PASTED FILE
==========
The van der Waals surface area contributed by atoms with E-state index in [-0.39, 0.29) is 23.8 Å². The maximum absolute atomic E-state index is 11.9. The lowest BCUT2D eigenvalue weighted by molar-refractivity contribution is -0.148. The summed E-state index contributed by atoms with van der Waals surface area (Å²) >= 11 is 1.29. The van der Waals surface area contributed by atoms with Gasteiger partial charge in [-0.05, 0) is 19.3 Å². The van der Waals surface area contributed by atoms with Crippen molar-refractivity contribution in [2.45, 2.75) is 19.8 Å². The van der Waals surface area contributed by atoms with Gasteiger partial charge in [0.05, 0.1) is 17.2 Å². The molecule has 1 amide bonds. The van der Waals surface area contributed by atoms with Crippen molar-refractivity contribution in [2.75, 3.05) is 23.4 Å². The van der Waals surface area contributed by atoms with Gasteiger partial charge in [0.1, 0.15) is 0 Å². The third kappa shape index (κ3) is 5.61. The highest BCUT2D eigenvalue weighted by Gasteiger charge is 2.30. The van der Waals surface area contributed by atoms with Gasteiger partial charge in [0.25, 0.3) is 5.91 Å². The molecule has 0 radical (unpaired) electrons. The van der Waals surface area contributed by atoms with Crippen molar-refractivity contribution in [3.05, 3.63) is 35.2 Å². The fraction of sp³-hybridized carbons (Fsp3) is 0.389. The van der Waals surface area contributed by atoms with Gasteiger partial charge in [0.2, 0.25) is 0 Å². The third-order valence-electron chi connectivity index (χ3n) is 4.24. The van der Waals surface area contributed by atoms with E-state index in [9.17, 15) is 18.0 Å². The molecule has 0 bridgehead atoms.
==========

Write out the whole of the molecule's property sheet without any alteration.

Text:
The van der Waals surface area contributed by atoms with E-state index in [-0.39, 0.29) is 23.8 Å². The maximum absolute atomic E-state index is 11.9. The lowest BCUT2D eigenvalue weighted by molar-refractivity contribution is -0.148. The summed E-state index contributed by atoms with van der Waals surface area (Å²) >= 11 is 1.29. The van der Waals surface area contributed by atoms with Gasteiger partial charge in [-0.05, 0) is 19.3 Å². The van der Waals surface area contributed by atoms with Crippen molar-refractivity contribution in [2.45, 2.75) is 19.8 Å². The van der Waals surface area contributed by atoms with Gasteiger partial charge in [0.05, 0.1) is 17.2 Å². The molecule has 1 amide bonds. The van der Waals surface area contributed by atoms with Crippen molar-refractivity contribution in [2.75, 3.05) is 23.4 Å². The van der Waals surface area contributed by atoms with Gasteiger partial charge in [0.1, 0.15) is 0 Å². The third kappa shape index (κ3) is 5.61. The highest BCUT2D eigenvalue weighted by Gasteiger charge is 2.30. The van der Waals surface area contributed by atoms with Gasteiger partial charge in [0.25, 0.3) is 5.91 Å². The molecule has 0 radical (unpaired) electrons. The van der Waals surface area contributed by atoms with Crippen molar-refractivity contribution in [3.05, 3.63) is 35.2 Å². The fraction of sp³-hybridized carbons (Fsp3) is 0.389. The van der Waals surface area contributed by atoms with Gasteiger partial charge in [0.2, 0.25) is 0 Å². The third-order valence-electron chi connectivity index (χ3n) is 4.24. The van der Waals surface area contributed by atoms with E-state index in [9.17, 15) is 18.0 Å². The molecule has 0 bridgehead atoms.